We have an app testApp. We have a folder called notRestricted in the directory where we run app from. We want to limit access of the app to file system so that app could write only to that folder (we prefer to let it read from anywhere app can normally read from). How to do such thing on Unix?

2 Answers 2


Create a user that's dedicated to running this application. Give this user write permission on the notRestricted directory and nowhere else. Since you don't mind if the application can read from everywhere, you don't need anything more sophisticated.

The application will still be able to write to publicly writable directories: /tmp and /var/tmp on most setups. If this is a problem, set up an access control list on these directories and deny write permission to the application, e.g. on Linux

setfacl -m user:testUser:0 /tmp /var/tmp

Do make sure the user isn't in a group that has write permission to some directory where you don't want the application to write.

  • Grate!)And could you post a command for creating new user not from SU (one to which we give right to write to only that one folder)? meaning that folder is already under some existing user fs how we would create another user not providing him withanething but that folder?
    – Kabumbus
    Jun 16, 2011 at 12:58
  • @Kabumbus: Use useradd, adduser, or whatever utility your unix variant has to create a user. The easiest way to control access to the directory is to make it and its files (but nothing else) owned by a newly created group, and make the new user a member of that group (and no other group). Jun 16, 2011 at 13:59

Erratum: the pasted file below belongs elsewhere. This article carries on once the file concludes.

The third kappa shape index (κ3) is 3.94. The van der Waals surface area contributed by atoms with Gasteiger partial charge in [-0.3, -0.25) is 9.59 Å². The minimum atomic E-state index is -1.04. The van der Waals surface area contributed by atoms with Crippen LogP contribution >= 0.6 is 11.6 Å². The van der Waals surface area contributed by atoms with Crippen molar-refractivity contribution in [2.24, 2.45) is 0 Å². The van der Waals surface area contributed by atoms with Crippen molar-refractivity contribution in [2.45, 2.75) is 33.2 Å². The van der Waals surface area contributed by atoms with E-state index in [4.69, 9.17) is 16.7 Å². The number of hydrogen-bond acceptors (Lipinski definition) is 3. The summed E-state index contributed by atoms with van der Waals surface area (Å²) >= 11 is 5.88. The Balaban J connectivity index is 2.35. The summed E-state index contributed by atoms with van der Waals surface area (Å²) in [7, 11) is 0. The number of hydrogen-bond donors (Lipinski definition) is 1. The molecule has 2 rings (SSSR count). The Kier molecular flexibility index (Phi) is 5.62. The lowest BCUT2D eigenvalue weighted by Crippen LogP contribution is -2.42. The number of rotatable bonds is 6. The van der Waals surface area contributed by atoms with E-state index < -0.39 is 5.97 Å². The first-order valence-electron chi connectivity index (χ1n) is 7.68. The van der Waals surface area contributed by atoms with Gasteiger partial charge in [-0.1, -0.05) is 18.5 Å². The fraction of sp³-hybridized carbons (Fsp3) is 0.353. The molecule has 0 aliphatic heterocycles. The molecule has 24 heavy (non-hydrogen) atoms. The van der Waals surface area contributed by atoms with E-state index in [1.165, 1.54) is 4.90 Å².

This is what Gentoo's sandbox system does. It's not particularly well documented, and I'm not sure how difficult it would be to get running on a non-Gentoo system, but it's probably doable.

You can get the current stable version here, and look in etc/sandbox.conf to see how to configure it.

  • So... it is sad "Packages must not achieve this by using sneaky tricks to make sandbox warnings not show up — the sandbox is there to ensure that binary packages will work correctly, and that a badly written Makefile won't cause problems." meaning that sandbox is not really tested for anything that would try to brakeout from it... but I will give it a try=)
    – Kabumbus
    Jun 16, 2011 at 13:03

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